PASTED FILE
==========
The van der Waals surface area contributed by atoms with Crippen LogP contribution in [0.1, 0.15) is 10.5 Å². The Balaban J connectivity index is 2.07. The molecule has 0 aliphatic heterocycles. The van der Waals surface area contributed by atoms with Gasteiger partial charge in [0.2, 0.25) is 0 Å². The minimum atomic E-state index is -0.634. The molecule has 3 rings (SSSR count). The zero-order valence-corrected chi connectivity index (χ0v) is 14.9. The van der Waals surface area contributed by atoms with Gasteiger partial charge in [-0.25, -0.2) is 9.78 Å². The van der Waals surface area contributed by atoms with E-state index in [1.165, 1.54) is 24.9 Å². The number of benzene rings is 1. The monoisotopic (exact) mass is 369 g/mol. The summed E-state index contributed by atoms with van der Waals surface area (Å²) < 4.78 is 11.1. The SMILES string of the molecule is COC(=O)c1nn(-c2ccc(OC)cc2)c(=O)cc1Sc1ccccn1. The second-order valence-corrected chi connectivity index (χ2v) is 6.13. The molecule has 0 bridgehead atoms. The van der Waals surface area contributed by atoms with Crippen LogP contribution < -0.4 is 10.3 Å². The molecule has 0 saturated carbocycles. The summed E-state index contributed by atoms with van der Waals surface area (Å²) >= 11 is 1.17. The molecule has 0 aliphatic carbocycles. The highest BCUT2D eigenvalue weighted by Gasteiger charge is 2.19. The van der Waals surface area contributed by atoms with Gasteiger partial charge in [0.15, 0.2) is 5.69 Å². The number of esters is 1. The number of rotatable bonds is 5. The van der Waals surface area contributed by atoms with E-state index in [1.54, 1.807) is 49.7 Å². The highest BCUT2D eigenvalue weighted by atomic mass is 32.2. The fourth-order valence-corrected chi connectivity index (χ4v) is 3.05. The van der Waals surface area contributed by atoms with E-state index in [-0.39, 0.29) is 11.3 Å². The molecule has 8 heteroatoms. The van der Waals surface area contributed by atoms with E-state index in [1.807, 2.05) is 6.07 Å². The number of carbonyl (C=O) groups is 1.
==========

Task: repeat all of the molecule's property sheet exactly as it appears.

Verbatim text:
The van der Waals surface area contributed by atoms with Crippen LogP contribution in [0.1, 0.15) is 10.5 Å². The Balaban J connectivity index is 2.07. The molecule has 0 aliphatic heterocycles. The van der Waals surface area contributed by atoms with Gasteiger partial charge in [0.2, 0.25) is 0 Å². The minimum atomic E-state index is -0.634. The molecule has 3 rings (SSSR count). The zero-order valence-corrected chi connectivity index (χ0v) is 14.9. The van der Waals surface area contributed by atoms with Gasteiger partial charge in [-0.25, -0.2) is 9.78 Å². The van der Waals surface area contributed by atoms with E-state index in [1.165, 1.54) is 24.9 Å². The number of benzene rings is 1. The monoisotopic (exact) mass is 369 g/mol. The summed E-state index contributed by atoms with van der Waals surface area (Å²) < 4.78 is 11.1. The SMILES string of the molecule is COC(=O)c1nn(-c2ccc(OC)cc2)c(=O)cc1Sc1ccccn1. The second-order valence-corrected chi connectivity index (χ2v) is 6.13. The molecule has 0 bridgehead atoms. The van der Waals surface area contributed by atoms with Crippen LogP contribution < -0.4 is 10.3 Å². The molecule has 0 saturated carbocycles. The summed E-state index contributed by atoms with van der Waals surface area (Å²) >= 11 is 1.17. The molecule has 0 aliphatic carbocycles. The highest BCUT2D eigenvalue weighted by Gasteiger charge is 2.19. The van der Waals surface area contributed by atoms with Gasteiger partial charge in [0.15, 0.2) is 5.69 Å². The number of esters is 1. The number of rotatable bonds is 5. The van der Waals surface area contributed by atoms with E-state index in [1.54, 1.807) is 49.7 Å². The highest BCUT2D eigenvalue weighted by atomic mass is 32.2. The fourth-order valence-corrected chi connectivity index (χ4v) is 3.05. The van der Waals surface area contributed by atoms with E-state index in [-0.39, 0.29) is 11.3 Å². The molecule has 8 heteroatoms. The van der Waals surface area contributed by atoms with E-state index in [1.807, 2.05) is 6.07 Å². The number of carbonyl (C=O) groups is 1.